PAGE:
1PasswordMy advice is not to tell any browser your password. Instead use password management software like Bitwarden, 1Password, and KeePass to remember your passwords securely, as well as help you generate complex, random passwords for the various accounts you have on the web.

Finally, remember to lock your computer when you walk away from your desk, and if you want to give someone temporary access to your computer log them into a guest account where they can't do any harm, and can't access your personal information.

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3 Responses

  1. Christopher J Bigley

    November 8, 2013 at 2:55 am #

    There I was ,sitting at my desk ,not a worry. As I watched my pc getting hacked1 At first glance I didn't notice. I didn't think in a million years it could be ALL my passwords being used and replicated before my very eyes, and there was nothing I could do except rip the plug out of the wall .Astounding ! They just waltzed right in waltzed right out ,waving bye bye,as they slaughtered my surface files in just seconds. The big surprise came when I recovered I was in this strange land called chromium,where I was poked and prompted , told I have no identity,no home, cross examined , left waiting out in the cold. Then I was told " you don't belong here" , go away, come back later..Well I didn't. But I did say , MUCH LATER! Indeed. So there you have it ,a true story. Happend on 11/4 , be watchful! C.J.B.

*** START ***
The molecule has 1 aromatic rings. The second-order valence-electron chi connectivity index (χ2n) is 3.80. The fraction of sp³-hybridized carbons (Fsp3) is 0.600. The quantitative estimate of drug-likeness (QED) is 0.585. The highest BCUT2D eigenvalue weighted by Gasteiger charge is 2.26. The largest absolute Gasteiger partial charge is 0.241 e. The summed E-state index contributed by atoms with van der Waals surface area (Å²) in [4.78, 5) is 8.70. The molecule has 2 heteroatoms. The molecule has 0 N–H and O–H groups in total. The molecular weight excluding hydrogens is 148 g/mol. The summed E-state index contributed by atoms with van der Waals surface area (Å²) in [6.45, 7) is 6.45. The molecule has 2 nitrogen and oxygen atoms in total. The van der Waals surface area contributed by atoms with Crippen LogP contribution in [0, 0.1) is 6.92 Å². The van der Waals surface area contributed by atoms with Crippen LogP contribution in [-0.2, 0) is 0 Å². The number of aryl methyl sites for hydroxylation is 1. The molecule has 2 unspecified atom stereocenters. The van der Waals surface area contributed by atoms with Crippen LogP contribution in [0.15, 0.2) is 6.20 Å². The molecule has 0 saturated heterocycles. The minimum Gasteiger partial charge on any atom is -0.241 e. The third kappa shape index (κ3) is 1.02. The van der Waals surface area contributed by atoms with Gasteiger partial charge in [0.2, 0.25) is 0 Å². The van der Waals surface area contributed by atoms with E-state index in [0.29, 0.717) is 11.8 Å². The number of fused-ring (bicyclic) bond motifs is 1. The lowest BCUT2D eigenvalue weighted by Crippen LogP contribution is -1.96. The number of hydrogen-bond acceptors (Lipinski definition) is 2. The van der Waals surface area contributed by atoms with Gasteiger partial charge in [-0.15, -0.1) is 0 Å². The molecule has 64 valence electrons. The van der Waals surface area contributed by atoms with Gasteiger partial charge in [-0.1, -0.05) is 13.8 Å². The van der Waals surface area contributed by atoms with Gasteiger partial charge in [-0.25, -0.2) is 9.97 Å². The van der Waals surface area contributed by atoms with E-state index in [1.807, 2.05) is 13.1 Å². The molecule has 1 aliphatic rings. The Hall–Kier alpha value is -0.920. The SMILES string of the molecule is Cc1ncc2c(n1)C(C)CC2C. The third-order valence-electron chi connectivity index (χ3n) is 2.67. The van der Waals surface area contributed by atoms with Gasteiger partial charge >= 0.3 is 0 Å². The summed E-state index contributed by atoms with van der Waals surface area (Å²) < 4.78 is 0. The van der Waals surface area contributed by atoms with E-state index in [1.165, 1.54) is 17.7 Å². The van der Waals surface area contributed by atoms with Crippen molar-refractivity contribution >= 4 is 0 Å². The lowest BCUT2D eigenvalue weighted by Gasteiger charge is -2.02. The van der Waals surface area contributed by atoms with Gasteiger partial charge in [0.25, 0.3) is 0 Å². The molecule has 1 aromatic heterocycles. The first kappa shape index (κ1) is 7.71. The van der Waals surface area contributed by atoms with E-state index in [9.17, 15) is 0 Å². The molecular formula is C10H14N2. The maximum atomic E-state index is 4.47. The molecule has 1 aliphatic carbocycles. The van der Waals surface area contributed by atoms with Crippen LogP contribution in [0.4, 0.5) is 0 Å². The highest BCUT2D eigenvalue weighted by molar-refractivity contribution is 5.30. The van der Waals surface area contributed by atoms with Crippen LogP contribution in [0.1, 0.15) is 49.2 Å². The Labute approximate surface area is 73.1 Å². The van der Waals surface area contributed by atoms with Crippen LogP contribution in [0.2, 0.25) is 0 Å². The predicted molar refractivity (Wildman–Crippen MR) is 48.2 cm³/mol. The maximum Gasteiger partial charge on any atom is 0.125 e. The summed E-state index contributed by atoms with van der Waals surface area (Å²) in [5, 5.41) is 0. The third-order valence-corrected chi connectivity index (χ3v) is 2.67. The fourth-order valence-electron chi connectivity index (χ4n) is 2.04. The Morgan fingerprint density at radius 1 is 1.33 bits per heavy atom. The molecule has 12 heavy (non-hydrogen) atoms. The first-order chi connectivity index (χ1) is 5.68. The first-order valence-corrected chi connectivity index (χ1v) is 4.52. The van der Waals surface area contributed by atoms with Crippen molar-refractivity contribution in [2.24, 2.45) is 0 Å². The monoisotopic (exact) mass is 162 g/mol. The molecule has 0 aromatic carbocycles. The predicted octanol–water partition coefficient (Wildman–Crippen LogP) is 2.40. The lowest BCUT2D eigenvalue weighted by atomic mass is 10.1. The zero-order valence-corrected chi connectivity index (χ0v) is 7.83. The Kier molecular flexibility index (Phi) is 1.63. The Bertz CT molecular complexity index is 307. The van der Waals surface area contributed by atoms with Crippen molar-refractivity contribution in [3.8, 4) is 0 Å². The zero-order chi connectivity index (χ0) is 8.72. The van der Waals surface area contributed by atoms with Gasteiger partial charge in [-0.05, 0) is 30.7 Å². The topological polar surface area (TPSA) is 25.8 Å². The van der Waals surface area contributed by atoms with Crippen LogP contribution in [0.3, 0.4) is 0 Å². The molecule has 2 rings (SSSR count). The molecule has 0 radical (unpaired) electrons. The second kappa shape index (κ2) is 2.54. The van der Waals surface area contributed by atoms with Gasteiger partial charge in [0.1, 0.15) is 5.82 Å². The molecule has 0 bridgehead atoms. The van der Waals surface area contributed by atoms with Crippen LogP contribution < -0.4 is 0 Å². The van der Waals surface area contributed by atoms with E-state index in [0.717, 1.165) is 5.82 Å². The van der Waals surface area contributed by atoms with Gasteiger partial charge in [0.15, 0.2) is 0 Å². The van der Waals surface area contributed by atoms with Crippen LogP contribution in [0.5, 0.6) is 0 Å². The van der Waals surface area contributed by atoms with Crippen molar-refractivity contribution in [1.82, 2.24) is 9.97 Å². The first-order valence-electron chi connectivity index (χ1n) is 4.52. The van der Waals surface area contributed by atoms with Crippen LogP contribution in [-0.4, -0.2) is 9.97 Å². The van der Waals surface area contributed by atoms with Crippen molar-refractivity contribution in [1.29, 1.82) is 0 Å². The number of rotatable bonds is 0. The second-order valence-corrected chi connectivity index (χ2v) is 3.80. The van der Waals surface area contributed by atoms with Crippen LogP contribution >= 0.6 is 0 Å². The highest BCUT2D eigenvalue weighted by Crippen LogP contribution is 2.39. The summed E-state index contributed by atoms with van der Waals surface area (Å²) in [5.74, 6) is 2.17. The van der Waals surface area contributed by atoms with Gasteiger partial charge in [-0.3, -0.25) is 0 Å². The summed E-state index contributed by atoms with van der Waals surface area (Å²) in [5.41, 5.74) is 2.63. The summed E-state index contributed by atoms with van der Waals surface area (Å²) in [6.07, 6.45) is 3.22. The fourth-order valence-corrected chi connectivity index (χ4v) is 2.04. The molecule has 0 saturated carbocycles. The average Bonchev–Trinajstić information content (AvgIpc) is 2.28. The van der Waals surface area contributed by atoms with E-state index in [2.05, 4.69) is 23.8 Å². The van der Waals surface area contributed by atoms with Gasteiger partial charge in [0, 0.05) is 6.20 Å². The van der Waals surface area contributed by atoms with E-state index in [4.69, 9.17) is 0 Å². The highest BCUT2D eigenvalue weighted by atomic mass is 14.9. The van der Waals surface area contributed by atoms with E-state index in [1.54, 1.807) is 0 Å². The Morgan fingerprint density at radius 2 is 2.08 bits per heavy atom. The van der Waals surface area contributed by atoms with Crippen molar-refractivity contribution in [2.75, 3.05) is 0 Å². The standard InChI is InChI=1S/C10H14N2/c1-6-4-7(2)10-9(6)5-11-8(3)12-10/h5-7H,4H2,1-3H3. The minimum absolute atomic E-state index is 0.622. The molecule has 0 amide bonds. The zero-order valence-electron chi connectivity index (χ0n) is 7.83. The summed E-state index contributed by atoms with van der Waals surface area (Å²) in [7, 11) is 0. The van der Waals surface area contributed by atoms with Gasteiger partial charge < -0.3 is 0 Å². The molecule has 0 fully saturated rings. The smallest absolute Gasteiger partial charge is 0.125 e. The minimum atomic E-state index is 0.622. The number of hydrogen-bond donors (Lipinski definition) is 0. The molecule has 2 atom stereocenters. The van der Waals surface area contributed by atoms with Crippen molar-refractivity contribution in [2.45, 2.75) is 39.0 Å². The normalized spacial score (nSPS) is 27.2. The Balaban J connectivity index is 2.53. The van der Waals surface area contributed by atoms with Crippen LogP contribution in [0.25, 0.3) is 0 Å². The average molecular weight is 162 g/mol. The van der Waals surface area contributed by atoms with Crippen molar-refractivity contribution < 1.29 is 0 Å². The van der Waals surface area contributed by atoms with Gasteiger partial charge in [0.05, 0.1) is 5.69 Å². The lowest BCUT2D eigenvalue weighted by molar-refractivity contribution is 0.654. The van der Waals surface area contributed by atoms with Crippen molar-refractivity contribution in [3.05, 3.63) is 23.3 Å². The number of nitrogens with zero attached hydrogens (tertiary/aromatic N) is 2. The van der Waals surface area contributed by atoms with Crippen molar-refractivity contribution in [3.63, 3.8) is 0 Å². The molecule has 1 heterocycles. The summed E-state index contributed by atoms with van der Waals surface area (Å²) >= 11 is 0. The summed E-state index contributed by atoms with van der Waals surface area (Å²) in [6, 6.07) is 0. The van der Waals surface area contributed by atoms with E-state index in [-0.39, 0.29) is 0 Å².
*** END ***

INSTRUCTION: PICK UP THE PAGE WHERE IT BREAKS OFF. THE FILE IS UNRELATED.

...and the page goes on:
2. John Johnson

    June 6, 2016 at 9:07 pm #

    Really? You're seriously recommending people to use password managers? I dont' want to write a long post here explaining all the problems with that recommendation, they should be obvious to anybody. Here's the link to an article where some of these problems are discussed:
    https://privacyblog.com/2016/06/06/why-i-always-recommend-against-password-management-products/comment-page-1/#comment-2722

    • Graham Cluley in reply to John Johnson.

      June 6, 2016 at 9:28 pm #

      Hi John

      Thanks for taking the time to comment.

      I'm afraid I can't agree with you. I think the typical computer user is much better served using a password manager than not. Without a password manager most users find themselves reusing passwords, or coming up with dumb passwords that are easy to crack.

      You are right to say that password managers are not infallible (what is?) but I believe they are add more than they take away.

      Regarding the potential for hackers to crack a password manager run on a local PC. Yes, that's possible. But they would be infecting the PC in the first place which, frankly, means all bets are off. If they have already compromised the computer they could install keylogging spyware which could steal all your credentials anyway…. indeed, I imagine that such an attack could also steal the key that you use to decrypt the encrypted passwords you store in Evernote too.

      Of course, password managers need to be used as part of a layered defence – so keep your patches up to date, your anti-virus updated, etc etc.